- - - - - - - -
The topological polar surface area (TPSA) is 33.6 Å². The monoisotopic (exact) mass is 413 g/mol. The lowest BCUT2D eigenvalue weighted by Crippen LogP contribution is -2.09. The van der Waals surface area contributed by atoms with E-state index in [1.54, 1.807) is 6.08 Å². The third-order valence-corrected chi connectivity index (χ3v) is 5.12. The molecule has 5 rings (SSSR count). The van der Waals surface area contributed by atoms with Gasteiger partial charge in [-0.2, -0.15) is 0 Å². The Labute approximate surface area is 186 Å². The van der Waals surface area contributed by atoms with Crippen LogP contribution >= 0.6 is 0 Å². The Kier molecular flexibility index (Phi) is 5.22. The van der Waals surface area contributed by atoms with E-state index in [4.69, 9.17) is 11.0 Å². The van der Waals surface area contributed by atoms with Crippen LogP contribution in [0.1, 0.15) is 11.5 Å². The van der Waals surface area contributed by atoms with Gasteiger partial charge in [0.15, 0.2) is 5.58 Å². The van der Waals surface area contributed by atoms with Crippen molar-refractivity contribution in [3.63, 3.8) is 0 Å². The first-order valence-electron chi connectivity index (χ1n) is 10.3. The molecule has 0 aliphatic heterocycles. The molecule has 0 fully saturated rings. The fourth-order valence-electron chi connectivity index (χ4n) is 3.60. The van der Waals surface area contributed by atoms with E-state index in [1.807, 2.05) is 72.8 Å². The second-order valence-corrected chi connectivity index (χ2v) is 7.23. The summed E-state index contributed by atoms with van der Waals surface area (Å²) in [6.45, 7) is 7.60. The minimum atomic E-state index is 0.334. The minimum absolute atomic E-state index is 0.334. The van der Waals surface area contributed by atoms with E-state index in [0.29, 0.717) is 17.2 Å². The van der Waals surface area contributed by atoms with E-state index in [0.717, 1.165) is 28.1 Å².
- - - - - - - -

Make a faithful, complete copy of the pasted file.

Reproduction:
The topological polar surface area (TPSA) is 33.6 Å². The monoisotopic (exact) mass is 413 g/mol. The lowest BCUT2D eigenvalue weighted by Crippen LogP contribution is -2.09. The van der Waals surface area contributed by atoms with E-state index in [1.54, 1.807) is 6.08 Å². The third-order valence-corrected chi connectivity index (χ3v) is 5.12. The molecule has 5 rings (SSSR count). The van der Waals surface area contributed by atoms with Gasteiger partial charge in [-0.2, -0.15) is 0 Å². The Labute approximate surface area is 186 Å². The van der Waals surface area contributed by atoms with Crippen LogP contribution >= 0.6 is 0 Å². The Kier molecular flexibility index (Phi) is 5.22. The van der Waals surface area contributed by atoms with E-state index in [4.69, 9.17) is 11.0 Å². The van der Waals surface area contributed by atoms with Crippen LogP contribution in [0.1, 0.15) is 11.5 Å². The van der Waals surface area contributed by atoms with Gasteiger partial charge in [0.15, 0.2) is 5.58 Å². The van der Waals surface area contributed by atoms with Crippen molar-refractivity contribution in [3.63, 3.8) is 0 Å². The first-order valence-electron chi connectivity index (χ1n) is 10.3. The molecule has 0 aliphatic heterocycles. The molecule has 0 fully saturated rings. The fourth-order valence-electron chi connectivity index (χ4n) is 3.60. The van der Waals surface area contributed by atoms with E-state index in [1.807, 2.05) is 72.8 Å². The second-order valence-corrected chi connectivity index (χ2v) is 7.23. The summed E-state index contributed by atoms with van der Waals surface area (Å²) in [6.45, 7) is 7.60. The minimum atomic E-state index is 0.334. The minimum absolute atomic E-state index is 0.334. The van der Waals surface area contributed by atoms with E-state index in [0.29, 0.717) is 17.2 Å². The van der Waals surface area contributed by atoms with E-state index in [0.717, 1.165) is 28.1 Å².